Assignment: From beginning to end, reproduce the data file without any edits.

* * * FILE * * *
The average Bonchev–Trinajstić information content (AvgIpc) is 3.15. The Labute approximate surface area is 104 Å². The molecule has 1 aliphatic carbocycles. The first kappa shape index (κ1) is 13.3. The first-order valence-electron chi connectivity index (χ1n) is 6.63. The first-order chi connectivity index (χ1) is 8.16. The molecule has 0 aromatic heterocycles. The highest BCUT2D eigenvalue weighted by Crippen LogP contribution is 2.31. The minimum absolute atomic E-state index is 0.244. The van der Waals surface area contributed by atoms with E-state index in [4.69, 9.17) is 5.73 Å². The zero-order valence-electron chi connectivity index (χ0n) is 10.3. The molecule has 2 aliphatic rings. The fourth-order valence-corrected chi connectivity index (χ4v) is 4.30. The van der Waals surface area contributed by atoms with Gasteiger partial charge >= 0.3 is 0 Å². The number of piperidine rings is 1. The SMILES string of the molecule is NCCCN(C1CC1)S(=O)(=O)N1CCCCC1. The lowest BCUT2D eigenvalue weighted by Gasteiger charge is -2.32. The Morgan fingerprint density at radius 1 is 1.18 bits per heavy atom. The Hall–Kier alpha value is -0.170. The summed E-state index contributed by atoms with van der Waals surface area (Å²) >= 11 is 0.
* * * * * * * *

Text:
The average Bonchev–Trinajstić information content (AvgIpc) is 3.15. The Labute approximate surface area is 104 Å². The molecule has 1 aliphatic carbocycles. The first kappa shape index (κ1) is 13.3. The first-order valence-electron chi connectivity index (χ1n) is 6.63. The first-order chi connectivity index (χ1) is 8.16. The molecule has 0 aromatic heterocycles. The highest BCUT2D eigenvalue weighted by Crippen LogP contribution is 2.31. The minimum absolute atomic E-state index is 0.244. The van der Waals surface area contributed by atoms with E-state index in [4.69, 9.17) is 5.73 Å². The zero-order valence-electron chi connectivity index (χ0n) is 10.3. The molecule has 2 aliphatic rings. The fourth-order valence-corrected chi connectivity index (χ4v) is 4.30. The van der Waals surface area contributed by atoms with Gasteiger partial charge >= 0.3 is 0 Å². The number of piperidine rings is 1. The SMILES string of the molecule is NCCCN(C1CC1)S(=O)(=O)N1CCCCC1. The lowest BCUT2D eigenvalue weighted by Gasteiger charge is -2.32. The Morgan fingerprint density at radius 1 is 1.18 bits per heavy atom. The Hall–Kier alpha value is -0.170. The summed E-state index contributed by atoms with van der Waals surface area (Å²) >= 11 is 0.